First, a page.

Afraid that their homes will be vandalised if they evacuated, some Piparo residents have decided to stay put despite warnings that the rumbling volcano will soon erupt.
Even though barricades have been set up near the site, residents said people are continuing to go to the mouth of the volcano to perform poojas, prayers and to watch the bubbles of gas shoot up from the volcano’s fissures.
Boyo and Parbatie Suratt who live on the periphery of the volcano lounged unconcerned in hammocks under their home when Guardian Media visited on Wednesday.
Parbatie said during the last eruption in February 22, 1997, her three brothers were among the 14 families who lost their homes.
When they evacuated during the last eruption, Parbatie said thieves pilfered everything.
“This time we not moving. In these times where we going to find money to buy back everything? And we not going in any community centre. If we have to evacuate, we want a proper place to stay, “ she said.
Standing on the gallery of his home, Boyo said he could see the bubbles of greenish gas and mud being belched out from the bowels of the volcano.
“On Saturday I stand up and watch but since then it get a bit quiet. We can still hear the sounds like gunshots but since the rains came it get quiet. I don’t think it will erupt because that is God’s work there. If this is the way we have to go, nobody but God could stop that,” he said.
Next door, Aneal Harrilal said they too were unwilling to evacuate.
Harrilal said no proper arrangements were put in place.
“We are hearing that a meeting will be held to discuss evacuation but nobody has said anything and there is still many people coming to the volcano to see it. People are pushing down flags and poles and other items in the mouth of the volcano, “Harrilal added. He said cracks had developed in his front yard and the rumbling has continued unabated.
At the Solomon’s residence, the cracks at the back portion of their home had widened by more than a foot.
The entire back wall had splintered to the roof and the fence was lopsided.
A water line along the road became dislodged and a WASA crew was on-site to repair the leak.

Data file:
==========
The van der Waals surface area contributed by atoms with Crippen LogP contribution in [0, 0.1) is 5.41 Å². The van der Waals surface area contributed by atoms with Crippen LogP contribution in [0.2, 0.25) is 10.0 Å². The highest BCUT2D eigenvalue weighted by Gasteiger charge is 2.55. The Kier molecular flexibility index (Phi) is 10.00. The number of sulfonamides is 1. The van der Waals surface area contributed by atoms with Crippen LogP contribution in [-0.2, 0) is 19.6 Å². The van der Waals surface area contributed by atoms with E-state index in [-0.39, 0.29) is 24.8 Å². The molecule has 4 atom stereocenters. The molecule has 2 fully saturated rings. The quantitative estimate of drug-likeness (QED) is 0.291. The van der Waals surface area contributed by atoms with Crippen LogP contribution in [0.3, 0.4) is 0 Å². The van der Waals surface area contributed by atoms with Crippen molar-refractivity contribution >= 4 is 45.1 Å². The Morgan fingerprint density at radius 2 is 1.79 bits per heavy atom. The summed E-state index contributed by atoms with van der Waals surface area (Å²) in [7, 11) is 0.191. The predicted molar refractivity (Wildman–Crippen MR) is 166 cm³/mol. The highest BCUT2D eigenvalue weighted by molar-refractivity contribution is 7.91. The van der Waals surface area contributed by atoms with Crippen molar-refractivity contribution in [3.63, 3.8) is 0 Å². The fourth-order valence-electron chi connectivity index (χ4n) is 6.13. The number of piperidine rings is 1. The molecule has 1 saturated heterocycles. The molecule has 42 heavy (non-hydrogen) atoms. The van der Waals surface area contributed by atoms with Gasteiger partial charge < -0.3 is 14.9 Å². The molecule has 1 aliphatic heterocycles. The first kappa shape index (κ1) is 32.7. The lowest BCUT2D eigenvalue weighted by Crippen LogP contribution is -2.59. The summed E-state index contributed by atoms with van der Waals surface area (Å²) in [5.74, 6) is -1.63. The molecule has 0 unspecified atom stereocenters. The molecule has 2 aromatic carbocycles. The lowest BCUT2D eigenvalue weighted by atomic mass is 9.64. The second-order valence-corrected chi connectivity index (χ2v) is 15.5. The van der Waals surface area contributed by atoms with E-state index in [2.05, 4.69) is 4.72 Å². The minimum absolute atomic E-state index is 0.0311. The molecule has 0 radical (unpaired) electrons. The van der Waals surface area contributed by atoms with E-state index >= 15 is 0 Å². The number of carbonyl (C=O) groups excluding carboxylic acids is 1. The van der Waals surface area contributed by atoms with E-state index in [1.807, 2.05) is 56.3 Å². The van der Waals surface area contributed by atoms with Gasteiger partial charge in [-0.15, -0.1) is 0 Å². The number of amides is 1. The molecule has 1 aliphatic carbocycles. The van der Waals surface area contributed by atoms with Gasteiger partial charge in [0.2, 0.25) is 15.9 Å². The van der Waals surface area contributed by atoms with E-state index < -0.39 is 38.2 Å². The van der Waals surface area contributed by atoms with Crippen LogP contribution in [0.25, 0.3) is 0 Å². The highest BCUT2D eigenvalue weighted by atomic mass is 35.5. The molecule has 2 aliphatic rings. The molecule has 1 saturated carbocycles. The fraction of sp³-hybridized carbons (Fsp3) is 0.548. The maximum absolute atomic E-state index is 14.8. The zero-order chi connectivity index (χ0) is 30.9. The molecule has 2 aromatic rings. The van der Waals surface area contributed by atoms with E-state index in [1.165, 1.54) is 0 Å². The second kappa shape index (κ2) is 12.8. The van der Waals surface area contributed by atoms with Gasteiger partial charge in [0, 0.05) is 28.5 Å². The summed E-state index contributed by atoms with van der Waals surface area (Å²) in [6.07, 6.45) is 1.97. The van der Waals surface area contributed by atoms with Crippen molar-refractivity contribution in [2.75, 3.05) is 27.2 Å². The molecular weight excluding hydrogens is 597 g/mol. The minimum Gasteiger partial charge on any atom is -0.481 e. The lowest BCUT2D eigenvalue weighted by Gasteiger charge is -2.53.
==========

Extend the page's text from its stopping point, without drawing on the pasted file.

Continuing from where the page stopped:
Fidel Solomon said they managed to remove 90 per cent of their belongings and like their neighbours, they too were worried about thieves.
“This is a dangerous site yet people are still coming here to sightsee. They are bringing their children on top of the volcano, “ he said.
He said even though their home was a hazard they too had not fully evacuated.
“We packed up everything and if the time comes we will move, “ he said.
Another resident Shamshadeen Hosein slammed the government for not cordoning off the area and placing security personnel on site.
“What is the plan? Yes, we have been going on the site because we have to see what is going on, “ he added.
Senior geoscientist of Touchstone Exploration Xavier Moonan is expected to lead a Ministerial team to the site today. Moonan said they had no equipment to accurately assess when the volcano will blow but from recent drone surveys, it appears an eruption will occur very soon.
“We don’t have the type of scientific data that would be required because there has never been funding to support such research and equipment, “ Moonan said.
Last May, the geoscientist reported interesting changes on the surface and subsurface of the volcanic vents which erupted on February 22, 1997, displacing 31 families and killing livestock and birds.
During the eruption, thick warm liquid mud spewed up to 200ft in the air. The expanse of volcanic dirt-covered an area of 2.5 km.
Reporter: Radhica De Silva